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How to lead employees who are less open to being led

Oct. 31, 2016
Tom Moriarty says every relationship between a leader and a follower has a dynamic level of trust; it varies with each interaction.

Imagine you’re blindfolded and placed in a room within a building with which you’re only somewhat familiar. Your task is to navigate your way from your current location to a point in front of the building.

Specifically, you’ll need to exit the room, go down a hall, make a turn and proceed down another hall, down two flights of stairs, then go through the foyer to a specific location 20 yards in front of the main entrance to the building. And, you must do this within a 5-minute period and end up within 5 feet of the objective.

If you try to make the journey by yourself, and you don’t cheat by lifting the blindfold, you’ll have a difficult time complying with the guidance. If you have the patience to stick with it, you will most likely not be able to make it happen within the 5-minute requirement. You’ll make choices – some will be correct and some will not – but nobody will be there to tell which ones are correct. You would feel frustrated due to unrealistic expectations, and not having the knowledge or capability, under the circumstances, to achieve the objective.

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This is the feeling that workforce personnel (followers) have when they get incomplete guidance. Even those that have experience with similar circumstances may not know if they’re performing properly. They can’t be certain they’re performing the way their supervisor or manager (leader) wants them to perform.

Now imagine that you’re again blindfolded, placed in the room within the building with the same task of navigating outside within the 5-minute time limit to the specific location. This time, you have a person with you who knows the proper path out of the building (the leader). It’s this person’s responsibility to provide you directions on how to proceed. You’ll certainly have a much higher probability of achieving the objective.

How well you make the journey blindfolded becomes dependent on the attentiveness and communication skills of the person who is guiding you. For instance, what if you get to the top of the flight of stairs and the leader isn’t paying attention, or if he simply says “keep going” instead of “you are approaching the top of the stairs?” The follower would be in danger of a critical error due to no guidance or incomplete guidance, possibly tumbling down the flight of stairs. You, the follower, would take the pain, and the task likely would be disrupted or not achieved. But the root cause of the tumble would be the leader’s lack of attentiveness and/or poor communication.

You may be thinking that the best approach is to remove the blindfold and let the follower do the task. After all, it’s a pretty simple one. That’s true, but there are two concerns. First, the follower has to know the route and be open to having the responsibility for the task – not to wear the blindfold. Sometimes people are unwilling, or unable, to make that choice. Second, the leader must be willing to give up power. They must share knowledge and delegate while still being accountable – not putting the blindfold on followers. Some leaders are unwilling, or unable, to empower and delegate.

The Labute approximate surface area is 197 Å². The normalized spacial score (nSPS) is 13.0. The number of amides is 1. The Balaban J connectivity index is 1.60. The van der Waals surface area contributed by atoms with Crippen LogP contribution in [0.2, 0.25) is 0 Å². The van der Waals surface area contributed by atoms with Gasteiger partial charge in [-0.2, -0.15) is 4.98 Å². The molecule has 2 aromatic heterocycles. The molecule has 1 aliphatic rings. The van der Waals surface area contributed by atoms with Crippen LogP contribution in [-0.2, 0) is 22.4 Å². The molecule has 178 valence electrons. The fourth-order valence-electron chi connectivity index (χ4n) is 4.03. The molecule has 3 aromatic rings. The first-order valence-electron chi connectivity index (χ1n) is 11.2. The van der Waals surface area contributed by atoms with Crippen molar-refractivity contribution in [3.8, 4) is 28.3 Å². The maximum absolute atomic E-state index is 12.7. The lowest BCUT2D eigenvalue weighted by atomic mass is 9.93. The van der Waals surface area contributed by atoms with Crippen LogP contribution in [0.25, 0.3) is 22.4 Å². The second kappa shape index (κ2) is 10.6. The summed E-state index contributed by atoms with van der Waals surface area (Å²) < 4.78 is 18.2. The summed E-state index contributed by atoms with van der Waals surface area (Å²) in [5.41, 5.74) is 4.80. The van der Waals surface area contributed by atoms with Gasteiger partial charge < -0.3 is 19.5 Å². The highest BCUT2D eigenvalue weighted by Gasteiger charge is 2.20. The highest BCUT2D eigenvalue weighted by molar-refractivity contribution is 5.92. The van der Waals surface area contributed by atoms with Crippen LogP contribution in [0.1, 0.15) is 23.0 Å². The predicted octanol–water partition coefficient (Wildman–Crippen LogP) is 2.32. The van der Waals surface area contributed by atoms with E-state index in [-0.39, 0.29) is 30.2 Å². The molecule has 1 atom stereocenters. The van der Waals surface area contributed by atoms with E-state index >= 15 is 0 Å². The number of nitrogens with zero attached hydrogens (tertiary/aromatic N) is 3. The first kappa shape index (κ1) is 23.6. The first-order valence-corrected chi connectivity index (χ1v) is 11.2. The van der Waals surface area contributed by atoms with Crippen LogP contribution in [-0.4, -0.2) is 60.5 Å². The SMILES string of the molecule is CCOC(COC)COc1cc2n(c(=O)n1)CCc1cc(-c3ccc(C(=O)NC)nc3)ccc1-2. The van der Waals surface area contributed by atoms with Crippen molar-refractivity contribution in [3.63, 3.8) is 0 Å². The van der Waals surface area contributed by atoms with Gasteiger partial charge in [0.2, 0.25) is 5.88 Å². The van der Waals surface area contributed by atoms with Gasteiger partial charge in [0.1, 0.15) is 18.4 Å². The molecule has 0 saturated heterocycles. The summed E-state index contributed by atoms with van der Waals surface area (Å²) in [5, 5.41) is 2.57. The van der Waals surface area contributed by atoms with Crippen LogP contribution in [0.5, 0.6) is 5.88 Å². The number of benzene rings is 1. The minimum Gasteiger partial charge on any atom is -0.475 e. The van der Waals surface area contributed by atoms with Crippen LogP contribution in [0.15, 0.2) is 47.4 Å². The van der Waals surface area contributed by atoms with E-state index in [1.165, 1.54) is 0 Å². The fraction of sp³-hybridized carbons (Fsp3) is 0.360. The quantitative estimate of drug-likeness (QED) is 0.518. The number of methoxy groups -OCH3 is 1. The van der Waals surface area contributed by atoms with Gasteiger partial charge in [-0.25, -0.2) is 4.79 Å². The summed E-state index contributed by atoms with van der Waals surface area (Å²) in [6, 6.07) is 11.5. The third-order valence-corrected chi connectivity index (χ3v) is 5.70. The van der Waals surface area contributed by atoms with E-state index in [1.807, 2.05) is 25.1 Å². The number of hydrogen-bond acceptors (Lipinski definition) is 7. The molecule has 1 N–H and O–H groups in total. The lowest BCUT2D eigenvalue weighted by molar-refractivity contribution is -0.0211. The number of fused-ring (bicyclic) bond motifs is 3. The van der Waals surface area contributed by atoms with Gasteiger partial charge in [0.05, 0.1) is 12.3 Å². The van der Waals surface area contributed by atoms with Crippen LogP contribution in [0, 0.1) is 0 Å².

In one case, the follower puts the blindfold on themselves. In the second case, the leader puts the blindfold on the follower. In both cases, the follower is wearing the blindfold. The difference is who decides the follower will wear a blindfold.

The thing that helps a follower resist being blindfolded is the same thing that encourages a leader to not put blindfolds on followers: trust. When there’s no trust, both leaders and followers feel vulnerable. Trust is defined as confidence in the thoughts and actions of others. Confidence is attained by repeated interactions with consistent and/or predictable outcomes.

When a follower trusts a leader, that person is more willing to be empowered. A leader has the responsibility to be trustworthy. But a follower also has a duty to be trustworthy if he/she wants to be empowered. When a leader trusts a follower, that leader will be more comfortable with empowering the follower.

The goal is have high levels of trust. Realistically, every relationship between a leader and a follower has a dynamic level of trust; it varies with each interaction. When trust is low, leaders and followers each have a role in improving it.

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About the Author

Tom Moriarty | P.E., CMRP, President of Alidade MER, Inc.

Tom Moriarty, P.E., CMRP is president of Alidade MER, Inc., a consulting firm specializing in asset management, reliability engineering, and leadership improvement. He is a member of SMRP (Florida Chapter Board Member and CED Director), a past Chair of ASME’s Canaveral Florida Section, and author of the book “The Productive Leadership System; Maximizing Organizational Reliability”. He has a BSME, an MBA (organizational development), is a licensed professional engineer (PE) in Florida, and a Certified Maintenance and Reliability Professional (CMRP). Contact him at [email protected], (321) 773-3356, or via LinkedIn at www.linkedin.com/in/alidade-mer.

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